Learning your way around the Moon works the same way as learning the sky. Use a Moon map to pick out one feature, such as one of the darker “seas” (not seas at all, but actually darker plains), then work from there to the others. The areas around the seas are easiest, because there are fewer craters, but the light areas, known as lunar highlands, are a jumble of craters and it can be hard to tell one from another.
Ideally, you should observe every evening, starting with a crescent Moon, because the changing phase very helpfully reveals a new section each night so you can build on your previous evening’s knowledge. But with the British climate being what it is, you’ll probably have to make the best of odd nights when you can.
We have a special Moonwatch area of this website where you can find out lots more about the Moon and how to observe it.
Finding deep-sky objects
These are such objects as nebulae, star clusters and galaxies – often referred to as “faint fuzzies” because for the most part they are, well, fuzzy and quite faint. On a really good night out in the country you can see a few of these with the naked eye, such as the Andromeda Galaxy, the Lagoon Nebula and a few star clusters, but they are tantalisingly vague. With binoculars a lot more start to become visible, and with a telescope you can see a whole lot more, and make out details in some of them. But – and this might be a big disappointment – you won’t usually see any of the dramatic colours that show up in photos of the same objects. Nor are they as brilliant as the photos show. Even bright objects such as the Orion Nebula look pale and translucent. It’s not that you just need a bigger or better telescope – the problem lies with our eyes. At low light levels, we lose colour sensitivity. Even on a bright moonlit night out in the country you can’t see colours in the landscape — the grass, and everything else, are just shades of grey.
What they look like
Binoculars or a telescope make deep-sky objects easier to see by magnifying them, and the larger the aperture of the instrument, the better they look. But they still appear dim, and you need dark surroundings to be able to see them, even through a large telescopes. So while we don’t want to put you off before you’ve even started, don’t get your expectations too high! The fun comes in finding these remote objects, often thousands or even millions of light years away, with your own eyes.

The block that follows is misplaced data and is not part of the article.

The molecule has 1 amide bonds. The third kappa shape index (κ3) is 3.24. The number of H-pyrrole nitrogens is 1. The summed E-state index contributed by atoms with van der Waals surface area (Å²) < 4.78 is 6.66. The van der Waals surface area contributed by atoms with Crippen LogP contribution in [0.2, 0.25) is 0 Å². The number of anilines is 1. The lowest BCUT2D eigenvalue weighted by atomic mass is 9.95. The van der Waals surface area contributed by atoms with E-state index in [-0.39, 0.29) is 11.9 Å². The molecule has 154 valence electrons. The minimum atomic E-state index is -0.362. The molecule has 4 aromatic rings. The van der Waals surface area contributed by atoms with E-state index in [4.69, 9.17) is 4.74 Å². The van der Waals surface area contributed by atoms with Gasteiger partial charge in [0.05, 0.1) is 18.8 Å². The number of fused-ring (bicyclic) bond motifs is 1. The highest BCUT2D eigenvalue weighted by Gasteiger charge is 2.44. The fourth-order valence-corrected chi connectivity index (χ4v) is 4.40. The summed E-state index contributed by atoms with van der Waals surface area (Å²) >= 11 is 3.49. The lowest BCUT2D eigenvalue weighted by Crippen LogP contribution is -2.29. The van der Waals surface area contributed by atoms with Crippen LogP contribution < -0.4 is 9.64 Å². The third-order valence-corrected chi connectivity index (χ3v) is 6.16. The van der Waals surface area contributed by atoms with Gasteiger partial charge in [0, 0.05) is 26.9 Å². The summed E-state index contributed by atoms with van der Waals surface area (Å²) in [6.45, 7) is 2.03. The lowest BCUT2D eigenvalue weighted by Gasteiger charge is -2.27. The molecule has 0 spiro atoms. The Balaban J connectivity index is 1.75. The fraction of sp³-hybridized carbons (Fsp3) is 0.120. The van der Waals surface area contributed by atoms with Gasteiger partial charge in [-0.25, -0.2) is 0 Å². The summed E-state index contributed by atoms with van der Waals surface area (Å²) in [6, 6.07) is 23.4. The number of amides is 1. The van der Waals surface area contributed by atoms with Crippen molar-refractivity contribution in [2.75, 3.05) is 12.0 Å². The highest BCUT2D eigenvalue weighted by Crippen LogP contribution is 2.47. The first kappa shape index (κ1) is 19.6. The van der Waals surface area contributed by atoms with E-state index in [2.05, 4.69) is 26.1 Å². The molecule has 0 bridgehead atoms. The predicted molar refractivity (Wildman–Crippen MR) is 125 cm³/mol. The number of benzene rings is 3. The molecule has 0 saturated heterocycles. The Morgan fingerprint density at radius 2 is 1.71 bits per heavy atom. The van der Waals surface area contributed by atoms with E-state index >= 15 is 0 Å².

What if you live in a town? The range of objects that you can see is certainly reduced, but star clusters in particular can shine through the light pollution and the murk because the stars are points of light and are not as badly affected by the bright sky background as the faint fuzzies. Having said that, it’s better to concentrate on the bright objects such as the Moon and planets.
Tricks of the trade
Given reasonably good skies, there’s still a knack to finding deep-sky objects. You need to get to know your telescope or binoculars well. If you have a telescope, read our help file on getting to know how to use it. Even with binoculars, experience helps. To start with it can be hard to know which star you’re looking at because they all seem much brighter through binoculars and it can be hard to know which star you’re looking at. So get to know the field of view of your binoculars by looking at recognisable small star groups. In late autumn, winter and early spring the well-known Pleiades or Seven Sisters star cluster is an ideal starting point as you can see straight away how much magnification you’ve got and how much brighter they seem. In summer, try looking at the bright star Vega, almost overhead, and the fainter stars
Once you’ve got to grips with what stars look like through your instrument, you can start to find those elusive deep-sky objects. While you can find the Pleiades or Vega easily enough, most other objects are not usually visible with the naked eye so they take a bit of finding and you’ll need a fairly detailed star map of some sort. The ones you get on phone apps are good, and we like Stellarium, which can be used on a desktop or a phone.
You need to work from a star you can actually see with the naked eye and which you can find with your binoculars or telescope finder. Then you use what’s called star hopping, which means looking for patterns of fainter stars that will lead you to your target. This isn’t always easy, but your ability will get better with practice.